A Family with Millions at Stake
Second, how valuable is a step-up in basis? Consider a fictional couple, now in their late 70s and mostly retired, who have grown their small business into a $40 million profitable enterprise with the help of their now-grown children. They don’t need or want all the income they receive; the business has grown by 4% to 8% each year and may be worth $55 million in six years. They have $5 million in their home and investments and another $2 million in qualified retirement funds.
On advice from their financial planners, they have always paid all their descendants’ education and medical costs and made annual discounted exclusion gifts of company units to an irrevocable descendants’ trust. That gift trust now owns 20% of the business that their children essentially manage. The cost basis in the business is effectively zero (and it faces depreciation recapture when it is sold, which is subject to ordinary income tax rates).
Should the couple use their combined lifetime gift tax exclusions in 2020 to transfer $23.16 million (the current lifetime estate tax exclusion amount) in discounted business units to the gift trust (effectively all their units)? This gift may eliminate estate tax on as much as $11 million in anticipated growth if they both pass away by 2026 (saving up to $4.4 million in federal estate taxes).
They will still pay 40% in taxes on more than $7 million in other assets (about $3 million in taxes) assuming that the TCJA has sunset. If the children sell the business shortly thereafter, they could pay as much as $11 million in capital gains tax. So, the entire tax costs for the transfer could be as much as $13.8 million (not counting depreciation recapture).
What if our fictional couple is convinced the TCJA will be extended and decide to hold onto all those business units until the second death to get a full step-up in basis? If, again, the parents both die by 2026, assuming all else is the same, but the TCJA regrettably sunsets, their taxable estate would be about $51 million. Their available lifetime estate tax exclusion amount will likely have reverted to $6.2 million each, or $12.4 million total with portability.
So, our couple obtains a step-up in basis. The children may choose to sell the company. They would have to pay capital gains taxes on just the 20% owned in the trust (about $2.2 million in taxes). But the estate tax the children must pay would likely be about $15.5 million. Therefore, the parent’s decision not to gift their business units to an estate tax exempt trust because they relied wrongly on a TCJA extension with its much higher lifetime estate tax exclusions, would ultimately cost their descendants as much as $3.9 million in additional taxes.
Alternatively, if their reliance on an extension of the TCJA pays off, the estate tax the children must pay would be only about $10.2 million. Add in the $2.2 million in capital gains the children pay by subsequently selling the company, and the total tax is $12.4 million.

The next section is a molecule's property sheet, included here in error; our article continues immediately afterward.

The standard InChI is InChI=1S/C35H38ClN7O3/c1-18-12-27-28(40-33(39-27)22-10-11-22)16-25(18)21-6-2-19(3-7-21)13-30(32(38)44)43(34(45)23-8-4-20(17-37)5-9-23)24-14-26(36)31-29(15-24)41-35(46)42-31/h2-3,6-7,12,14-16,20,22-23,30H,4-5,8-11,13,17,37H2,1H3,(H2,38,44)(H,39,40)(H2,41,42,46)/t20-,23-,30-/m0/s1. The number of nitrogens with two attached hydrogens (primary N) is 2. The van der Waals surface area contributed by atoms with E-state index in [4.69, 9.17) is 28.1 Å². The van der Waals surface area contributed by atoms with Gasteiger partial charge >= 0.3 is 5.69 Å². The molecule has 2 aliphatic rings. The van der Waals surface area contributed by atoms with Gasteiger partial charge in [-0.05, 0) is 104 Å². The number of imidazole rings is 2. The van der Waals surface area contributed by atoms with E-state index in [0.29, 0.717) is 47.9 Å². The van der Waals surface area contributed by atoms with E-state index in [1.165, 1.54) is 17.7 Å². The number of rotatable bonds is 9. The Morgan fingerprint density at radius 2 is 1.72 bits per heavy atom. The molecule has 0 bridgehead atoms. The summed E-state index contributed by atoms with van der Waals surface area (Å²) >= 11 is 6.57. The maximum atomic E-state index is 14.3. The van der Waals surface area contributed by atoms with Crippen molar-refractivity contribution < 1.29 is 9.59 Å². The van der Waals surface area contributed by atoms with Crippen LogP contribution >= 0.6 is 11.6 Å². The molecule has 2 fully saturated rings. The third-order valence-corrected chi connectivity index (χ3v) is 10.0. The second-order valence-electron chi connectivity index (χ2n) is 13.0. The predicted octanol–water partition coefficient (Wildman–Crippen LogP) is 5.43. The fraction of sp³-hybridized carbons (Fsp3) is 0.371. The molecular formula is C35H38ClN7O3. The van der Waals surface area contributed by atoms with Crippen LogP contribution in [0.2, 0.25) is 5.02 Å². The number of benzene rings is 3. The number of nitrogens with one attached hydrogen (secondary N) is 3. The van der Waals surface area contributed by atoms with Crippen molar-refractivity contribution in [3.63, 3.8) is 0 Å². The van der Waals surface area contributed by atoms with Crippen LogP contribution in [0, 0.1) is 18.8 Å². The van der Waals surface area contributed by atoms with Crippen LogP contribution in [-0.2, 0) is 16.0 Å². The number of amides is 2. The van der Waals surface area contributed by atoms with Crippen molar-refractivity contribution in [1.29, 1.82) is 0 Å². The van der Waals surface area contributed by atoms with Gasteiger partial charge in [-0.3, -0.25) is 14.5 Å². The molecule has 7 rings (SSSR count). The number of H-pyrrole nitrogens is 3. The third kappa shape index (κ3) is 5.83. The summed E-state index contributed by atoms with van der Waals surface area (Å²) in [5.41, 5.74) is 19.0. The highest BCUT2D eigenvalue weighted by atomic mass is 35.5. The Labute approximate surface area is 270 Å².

So, a comparison chart looks like this:
This is an oversimplification, but it is clear that those with highly appreciated estates between $30 million and $60 million must gamble on whether the TCJA will sunset or not. By not making lifetime gifts, you’re betting on continuously high lifetime gift and estate tax exclusions. If you act and make lifetime gifts, you may be wagering that the TCJA will sunset.
Now, to put a bow on top, your legal counsel may be able to add provisions to your gift trust that allow you to pull your lifetime gifts back into your taxable estate, if that is advantageous. This would allow you to obtain a stepped-up basis against capital gains taxes in the event the TCJA is extended and your entire anticipated estate at death would be eclipsed by the available lifetime estate tax exclusion.
Either way, you should have your financial advisers crunch the numbers to see if making lifetime gifts of your highly appreciated assets to a properly structured flexible irrevocable gift trust can reduce the total taxes levied on your descendants.
* The calculations for this assertion are derived by comparing similar information under two separate tax codes for a typical family. The increase illustrates what happens in actual dollars when a tax liability under the new tax code is $12,000 and, then when that tax code sunsets it reverts to $16,680 under the old tax code.
Timothy Barrett is a senior vice president and trust counsel with Argent Trust Company. Timothy is a graduate of the Louis D. Brandeis School of Law, 2016 Bingham Fellow, a board member of the Metro Louisville Estate Planning Council, and is a member of the Louisville, Kentucky and Indiana Bar Associations, and the University of Kentucky Estate Planning Institute Program Planning Committee.